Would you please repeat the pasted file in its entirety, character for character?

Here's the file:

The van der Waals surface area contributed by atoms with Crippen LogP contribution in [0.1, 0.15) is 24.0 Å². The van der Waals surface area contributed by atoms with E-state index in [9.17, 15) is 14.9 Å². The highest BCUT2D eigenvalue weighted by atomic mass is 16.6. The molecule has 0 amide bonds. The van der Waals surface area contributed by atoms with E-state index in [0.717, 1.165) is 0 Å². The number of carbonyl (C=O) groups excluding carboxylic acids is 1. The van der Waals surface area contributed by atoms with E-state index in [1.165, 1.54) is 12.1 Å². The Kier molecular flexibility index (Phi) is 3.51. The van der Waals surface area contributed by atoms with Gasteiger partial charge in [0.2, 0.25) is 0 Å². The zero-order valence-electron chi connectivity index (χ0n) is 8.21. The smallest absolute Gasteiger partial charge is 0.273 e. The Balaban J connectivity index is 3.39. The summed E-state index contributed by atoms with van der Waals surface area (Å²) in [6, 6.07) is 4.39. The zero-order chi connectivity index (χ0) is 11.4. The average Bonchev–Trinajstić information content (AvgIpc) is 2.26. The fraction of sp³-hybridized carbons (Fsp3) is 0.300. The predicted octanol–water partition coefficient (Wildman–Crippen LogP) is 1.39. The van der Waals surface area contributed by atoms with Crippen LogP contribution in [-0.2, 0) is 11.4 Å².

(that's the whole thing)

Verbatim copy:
The van der Waals surface area contributed by atoms with Crippen LogP contribution in [0.1, 0.15) is 24.0 Å². The van der Waals surface area contributed by atoms with E-state index in [9.17, 15) is 14.9 Å². The highest BCUT2D eigenvalue weighted by atomic mass is 16.6. The molecule has 0 amide bonds. The van der Waals surface area contributed by atoms with E-state index in [0.717, 1.165) is 0 Å². The number of carbonyl (C=O) groups excluding carboxylic acids is 1. The van der Waals surface area contributed by atoms with E-state index in [1.165, 1.54) is 12.1 Å². The Kier molecular flexibility index (Phi) is 3.51. The van der Waals surface area contributed by atoms with Gasteiger partial charge in [0.2, 0.25) is 0 Å². The zero-order valence-electron chi connectivity index (χ0n) is 8.21. The smallest absolute Gasteiger partial charge is 0.273 e. The Balaban J connectivity index is 3.39. The summed E-state index contributed by atoms with van der Waals surface area (Å²) in [6, 6.07) is 4.39. The zero-order chi connectivity index (χ0) is 11.4. The average Bonchev–Trinajstić information content (AvgIpc) is 2.26. The fraction of sp³-hybridized carbons (Fsp3) is 0.300. The predicted octanol–water partition coefficient (Wildman–Crippen LogP) is 1.39. The van der Waals surface area contributed by atoms with Crippen LogP contribution in [-0.2, 0) is 11.4 Å².